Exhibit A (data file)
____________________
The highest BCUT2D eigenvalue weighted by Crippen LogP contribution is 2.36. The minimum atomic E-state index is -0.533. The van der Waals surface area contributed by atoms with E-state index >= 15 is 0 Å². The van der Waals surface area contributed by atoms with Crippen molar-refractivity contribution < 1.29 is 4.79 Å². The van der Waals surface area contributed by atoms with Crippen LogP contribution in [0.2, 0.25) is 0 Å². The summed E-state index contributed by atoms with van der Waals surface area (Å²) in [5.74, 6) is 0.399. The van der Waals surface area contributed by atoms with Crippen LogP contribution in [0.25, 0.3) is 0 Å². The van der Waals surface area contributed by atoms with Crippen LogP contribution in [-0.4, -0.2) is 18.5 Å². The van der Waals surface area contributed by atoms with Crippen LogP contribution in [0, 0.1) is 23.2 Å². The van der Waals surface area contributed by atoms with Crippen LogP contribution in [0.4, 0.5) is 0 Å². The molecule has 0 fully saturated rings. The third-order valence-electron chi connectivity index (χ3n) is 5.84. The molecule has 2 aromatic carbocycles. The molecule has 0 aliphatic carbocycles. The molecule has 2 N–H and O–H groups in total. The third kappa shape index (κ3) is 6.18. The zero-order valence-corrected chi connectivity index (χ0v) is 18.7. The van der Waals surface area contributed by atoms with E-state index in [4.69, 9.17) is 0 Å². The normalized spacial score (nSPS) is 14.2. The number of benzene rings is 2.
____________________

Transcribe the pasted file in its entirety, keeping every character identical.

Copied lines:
The highest BCUT2D eigenvalue weighted by Crippen LogP contribution is 2.36. The minimum atomic E-state index is -0.533. The van der Waals surface area contributed by atoms with E-state index >= 15 is 0 Å². The van der Waals surface area contributed by atoms with Crippen molar-refractivity contribution < 1.29 is 4.79 Å². The van der Waals surface area contributed by atoms with Crippen LogP contribution in [0.2, 0.25) is 0 Å². The summed E-state index contributed by atoms with van der Waals surface area (Å²) in [5.74, 6) is 0.399. The van der Waals surface area contributed by atoms with Crippen LogP contribution in [0.25, 0.3) is 0 Å². The van der Waals surface area contributed by atoms with Crippen LogP contribution in [-0.4, -0.2) is 18.5 Å². The van der Waals surface area contributed by atoms with Crippen LogP contribution in [0, 0.1) is 23.2 Å². The van der Waals surface area contributed by atoms with Crippen LogP contribution in [0.4, 0.5) is 0 Å². The molecule has 0 fully saturated rings. The third-order valence-electron chi connectivity index (χ3n) is 5.84. The molecule has 2 aromatic carbocycles. The molecule has 0 aliphatic carbocycles. The molecule has 2 N–H and O–H groups in total. The third kappa shape index (κ3) is 6.18. The zero-order valence-corrected chi connectivity index (χ0v) is 18.7. The van der Waals surface area contributed by atoms with E-state index in [4.69, 9.17) is 0 Å². The normalized spacial score (nSPS) is 14.2. The number of benzene rings is 2.